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ATP revamps tournaments and player pay

On Behalf of | Jun 28, 2022 | Current Events |

Professional tennis has several governing bodies. These are the four major tournaments, the International Tennis Federation, the Women’s Tennis Association, and the Association of Tennis Players (ATP). The ATP runs the men’s professional tennis tour that fills in the remainder of the men’s tennis season. It has approved five more top-line Masters 1000 events, which makes a total of nine. These events will also have larger purses (35% increase between 2023 and 2025), larger draw sizes and longer tournament runs (11-12 days). The ATP 1000 tournaments will also share a percentage of revenue with smaller ATP 500s and ATP 250s, who will also get inclusion on the expanded board of directors.

Somewhat uniquely for individual sports, the ATP features an equal partnership between players and tournament owners, allowing each to block the other’s plans. It means that change can come slowly, with these new changes first proposed by Andrea Gaudenzi, who applied to become ATP chairman just before the pandemic in 2020.

There is a long list of goals for these changes, including more closely aligning the tour tournaments and clamping down on conflicts of interests that are rife in the close-knit world of pro tennis. However, the prime objective is to increase the importance and pay of the non-major tournaments so that more players further down the rankings can make a better living playing tennis.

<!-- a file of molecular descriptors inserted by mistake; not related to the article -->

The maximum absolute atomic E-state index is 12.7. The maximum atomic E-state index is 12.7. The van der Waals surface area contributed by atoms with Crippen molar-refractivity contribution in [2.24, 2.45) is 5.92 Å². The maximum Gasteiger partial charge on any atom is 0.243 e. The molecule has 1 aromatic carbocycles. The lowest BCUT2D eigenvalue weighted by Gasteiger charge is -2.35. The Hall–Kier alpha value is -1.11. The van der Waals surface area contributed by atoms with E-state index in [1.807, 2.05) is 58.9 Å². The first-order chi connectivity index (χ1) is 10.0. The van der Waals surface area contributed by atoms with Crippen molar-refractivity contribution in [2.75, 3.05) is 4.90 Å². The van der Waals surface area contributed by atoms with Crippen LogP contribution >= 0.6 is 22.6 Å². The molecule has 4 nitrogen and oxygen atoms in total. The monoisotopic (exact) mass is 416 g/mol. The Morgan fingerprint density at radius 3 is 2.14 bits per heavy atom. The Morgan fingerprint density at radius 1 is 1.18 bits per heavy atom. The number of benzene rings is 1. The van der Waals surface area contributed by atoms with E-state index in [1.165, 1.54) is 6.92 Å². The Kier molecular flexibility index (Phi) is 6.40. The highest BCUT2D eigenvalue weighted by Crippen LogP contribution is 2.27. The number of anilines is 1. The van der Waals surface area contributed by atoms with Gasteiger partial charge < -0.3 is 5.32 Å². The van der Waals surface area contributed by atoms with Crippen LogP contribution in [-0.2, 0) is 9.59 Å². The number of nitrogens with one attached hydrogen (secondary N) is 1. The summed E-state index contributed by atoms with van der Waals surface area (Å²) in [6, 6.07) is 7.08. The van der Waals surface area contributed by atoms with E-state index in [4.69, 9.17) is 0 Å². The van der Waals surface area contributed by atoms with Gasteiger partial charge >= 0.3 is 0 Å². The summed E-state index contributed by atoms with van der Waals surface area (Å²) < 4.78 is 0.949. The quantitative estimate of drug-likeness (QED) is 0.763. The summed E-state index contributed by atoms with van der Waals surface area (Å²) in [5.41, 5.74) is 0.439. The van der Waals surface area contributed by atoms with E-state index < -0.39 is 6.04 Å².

The changes

There will be independent audits of the ATP 1000 tournaments finances, which will likely mean additional money to players through a 50-50 profit-sharing deal. This arrangement would begin in 2023 and run until 2053. While the prize money will go up 2.5% annually at ATP 1000 events, players would also get a share of the ATP 1000 profits determined by the independent audits, and amounts will be split based on the player’s overall performance at the tournaments that year. The target for the bonus pool is $20 million, which is up from the current amount of $11 million. This pay would go to the top 30 players instead of the current number of 12. It’s believed that the profit-sharing scheme will raise the income of an estimated 140 players (this number is based on past performance by different players at the tournaments).

The end of a bitter feud

The disagreements over money have been a big issue between tournaments and players. Some of this distrust was attributed to the lack of transparency, which the audits are designed to address. The ATP also has additional plans for a second phase of creating a unified governance structure and operating model for tennis.